I didn't see it but your post makes me curious, especially since I am so obsessed with WW2... Your intro reminded me of what Stalin said: "1 person dies, it's a tragedy. 3 million people die, it's a statistic" - terrifying.

Ella said...

your posts are always so eloquently written, so it's not possible for you to "babble on," for i enjoy every minute of them :)

hila said...

Thank you all, I found watching this film incredibly moving, and I have found your comments to be similarly so.

Sofia: I'm not too fond of her either, but I would have been on set every day if they were filming near my house - lucky you!

Enia: yes, I thought the b&w versus colour motif was brilliantly done.

Deleilan: oh thank you, that means a lot to me.

Ashley: thanks, it's nice to know longer posts are appreciated :)

Rui: well, that gives me peace of mind too :)

Odessa: I agree, I think she's a fantastic actress.

Vanessa: I know what you mean. I sometimes wonder if people do want to hear about the heavy topics, although the reactions to this post have encouraged me.

Homecollection: it was difficult, but in my view, necessary. I don't know how they have such strength.

l.a. playlist: thanks!

A red lipstick: I knew you'd appreciate this post. And I can empathise, I've wanted to distance myself from the topic too, but it's such a large part of our history, that's not really possible.

indie.tea: I definitely recommend that you check it out.

Mary-laure: yes, terrifying indeed.

Ella: thanks!

See Hear Say said...

it always makes me feel so sad everytime i read stories about the holocaust horror and your writing is really thoughtful and i appreciate it so thank you for sharing with us! this is definitely one movie to watch, i'll keep it on my next movies to watch list.

hila said...

thanks so much for saying so, I appreciate you reading this difficult post.

sabrina said...

i am reading this post until it last sentence..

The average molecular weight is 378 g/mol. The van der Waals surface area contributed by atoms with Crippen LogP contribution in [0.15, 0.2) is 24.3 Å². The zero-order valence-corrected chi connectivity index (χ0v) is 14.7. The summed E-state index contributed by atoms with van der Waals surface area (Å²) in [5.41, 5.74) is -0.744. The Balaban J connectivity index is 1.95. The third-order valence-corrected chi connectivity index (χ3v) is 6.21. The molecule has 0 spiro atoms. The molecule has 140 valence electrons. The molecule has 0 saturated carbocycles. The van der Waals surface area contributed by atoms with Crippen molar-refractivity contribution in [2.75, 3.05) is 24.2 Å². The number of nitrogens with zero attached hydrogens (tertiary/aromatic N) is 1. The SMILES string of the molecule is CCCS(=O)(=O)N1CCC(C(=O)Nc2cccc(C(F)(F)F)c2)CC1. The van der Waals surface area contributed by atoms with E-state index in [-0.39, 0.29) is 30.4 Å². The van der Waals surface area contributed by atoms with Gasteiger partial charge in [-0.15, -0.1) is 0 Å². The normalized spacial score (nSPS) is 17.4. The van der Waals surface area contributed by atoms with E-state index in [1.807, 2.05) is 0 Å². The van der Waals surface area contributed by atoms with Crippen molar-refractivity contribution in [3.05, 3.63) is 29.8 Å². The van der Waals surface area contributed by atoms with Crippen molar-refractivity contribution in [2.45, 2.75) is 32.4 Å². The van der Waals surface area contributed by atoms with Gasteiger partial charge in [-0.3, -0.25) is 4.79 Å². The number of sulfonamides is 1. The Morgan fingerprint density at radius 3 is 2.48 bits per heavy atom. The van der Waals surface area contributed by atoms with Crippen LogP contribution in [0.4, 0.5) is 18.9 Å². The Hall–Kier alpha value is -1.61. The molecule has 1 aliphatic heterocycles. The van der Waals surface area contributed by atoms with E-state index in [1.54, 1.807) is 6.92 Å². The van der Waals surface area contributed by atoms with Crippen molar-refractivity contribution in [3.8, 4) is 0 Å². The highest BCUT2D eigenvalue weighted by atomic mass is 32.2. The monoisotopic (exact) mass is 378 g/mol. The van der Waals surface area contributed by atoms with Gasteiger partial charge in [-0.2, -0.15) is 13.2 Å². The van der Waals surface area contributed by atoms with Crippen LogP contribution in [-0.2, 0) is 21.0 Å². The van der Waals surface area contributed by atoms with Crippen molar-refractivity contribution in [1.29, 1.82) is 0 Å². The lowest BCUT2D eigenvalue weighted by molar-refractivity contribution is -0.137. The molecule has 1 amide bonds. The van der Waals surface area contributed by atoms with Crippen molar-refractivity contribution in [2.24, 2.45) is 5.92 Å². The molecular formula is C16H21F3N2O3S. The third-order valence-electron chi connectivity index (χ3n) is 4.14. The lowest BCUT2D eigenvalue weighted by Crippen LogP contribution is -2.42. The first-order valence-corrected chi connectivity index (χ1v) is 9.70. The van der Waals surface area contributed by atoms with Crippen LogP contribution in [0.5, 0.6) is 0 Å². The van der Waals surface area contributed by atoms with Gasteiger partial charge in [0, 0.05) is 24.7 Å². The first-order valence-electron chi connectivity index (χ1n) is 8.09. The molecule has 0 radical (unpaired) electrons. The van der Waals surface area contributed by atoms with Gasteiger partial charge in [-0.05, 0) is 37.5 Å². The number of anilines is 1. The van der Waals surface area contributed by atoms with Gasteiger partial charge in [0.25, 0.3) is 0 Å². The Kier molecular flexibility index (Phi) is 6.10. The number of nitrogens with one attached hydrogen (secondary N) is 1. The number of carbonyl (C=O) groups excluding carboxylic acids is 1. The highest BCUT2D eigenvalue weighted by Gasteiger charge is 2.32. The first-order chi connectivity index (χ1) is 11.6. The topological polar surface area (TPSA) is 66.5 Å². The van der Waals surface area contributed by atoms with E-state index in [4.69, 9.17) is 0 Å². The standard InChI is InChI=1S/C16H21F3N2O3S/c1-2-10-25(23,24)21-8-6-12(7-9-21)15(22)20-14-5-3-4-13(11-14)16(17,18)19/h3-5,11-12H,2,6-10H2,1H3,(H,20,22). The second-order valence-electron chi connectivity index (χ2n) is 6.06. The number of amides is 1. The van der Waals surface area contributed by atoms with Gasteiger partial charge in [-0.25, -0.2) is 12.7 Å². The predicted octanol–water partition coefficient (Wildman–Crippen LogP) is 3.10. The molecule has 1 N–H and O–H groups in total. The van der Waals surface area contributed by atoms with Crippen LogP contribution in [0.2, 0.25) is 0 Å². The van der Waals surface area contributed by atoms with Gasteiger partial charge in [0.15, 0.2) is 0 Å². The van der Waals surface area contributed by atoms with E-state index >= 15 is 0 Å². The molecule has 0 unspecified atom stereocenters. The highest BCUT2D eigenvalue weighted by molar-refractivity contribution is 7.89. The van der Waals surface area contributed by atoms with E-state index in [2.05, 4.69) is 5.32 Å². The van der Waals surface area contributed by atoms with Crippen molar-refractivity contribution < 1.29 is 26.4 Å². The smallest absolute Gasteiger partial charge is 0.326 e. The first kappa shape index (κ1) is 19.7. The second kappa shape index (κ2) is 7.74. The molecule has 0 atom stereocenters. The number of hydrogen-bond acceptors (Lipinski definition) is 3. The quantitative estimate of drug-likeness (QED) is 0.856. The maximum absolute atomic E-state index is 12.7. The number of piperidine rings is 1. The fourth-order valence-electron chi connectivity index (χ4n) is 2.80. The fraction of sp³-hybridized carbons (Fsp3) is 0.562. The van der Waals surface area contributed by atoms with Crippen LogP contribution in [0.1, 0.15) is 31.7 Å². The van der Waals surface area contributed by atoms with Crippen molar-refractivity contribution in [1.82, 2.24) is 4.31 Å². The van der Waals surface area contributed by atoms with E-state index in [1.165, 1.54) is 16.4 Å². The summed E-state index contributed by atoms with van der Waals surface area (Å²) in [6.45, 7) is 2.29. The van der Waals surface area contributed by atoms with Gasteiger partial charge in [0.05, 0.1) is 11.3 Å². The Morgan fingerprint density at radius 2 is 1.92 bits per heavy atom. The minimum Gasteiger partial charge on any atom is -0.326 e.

am practicing my english by reading your post! :D

greetings from indonesia! ^^

hila said...

aww, that's sweet :)

Maura said...

I just watched this film last night, what a treasure. It was such a sad, beautiful, complex way of addressing the horror of the Holocaust without getting lost in the overwhelming magnitude. I wasn't completely thrilled with the choice of black and white, but after reading your take on it I'm more intrigued. Thanks as always for sharing your insights!

hila said...

my pleasure! I'm glad you liked the film :)

Aoife said...

There is no problem at all with writing on whatever you see fit. Regardless of the primarily obvious "nature" of a post, moreover of any piece of writing, the reader is entitled to subjectiveness. I personally believe that this subjectiveness makes reading so pleasurable.

I'm looking forward to seeing this film, and I also recommend Zalary, another film based around the Holocaust. Divided We Fall is also incredibly brilliant.

Please keep writing in whatever manner you see fit.

Thank you for this beautiful post.

hila said...

thank you!

Deleilan said...

I've just finished watching this movie and re-reading this post.

I'm struck by your mention of Jews bearing a Christian name as protection ("a piece of clothing that you put on and took off when necessary") - the exact reverse of the star on Tania's coat, which she casually tucked away into her pocket before going into work. It's impossible to imagine Hannah making this apparently simple gesture.

The final scene, with the little girls's voice calling out the names, chilled me to the bones...

Thank you so much for talking about this movie.

hila said...

oh wow, you are so right about that comparison between tania and hannah, I didn't think of that.

I'm so glad you watched it, I knew you'd be able to appreciate it.

natalie said...

I will absolutely have to see this film.

But I really want to comment on that last part of this post. I completely agree with you. I always feel like I have to condense my posts or apologize if they are too long.

I write a lot and I hope that readers will be more open to taking the time to read a well-thought out post than a post with just a few pictures or a quote. Blogging has given us, as a generation, the chance make more people appreciate the beauty of the written word again, something I think has been recently lost (in the last couple of decades or so) along with patience.

Thank you for your beautiful, thoughtful posts. Quality will always trump quantity (or lack there of). :)

hila said...

I know what you mean, I find it all a bit sad. Quality always wins out in my opinion.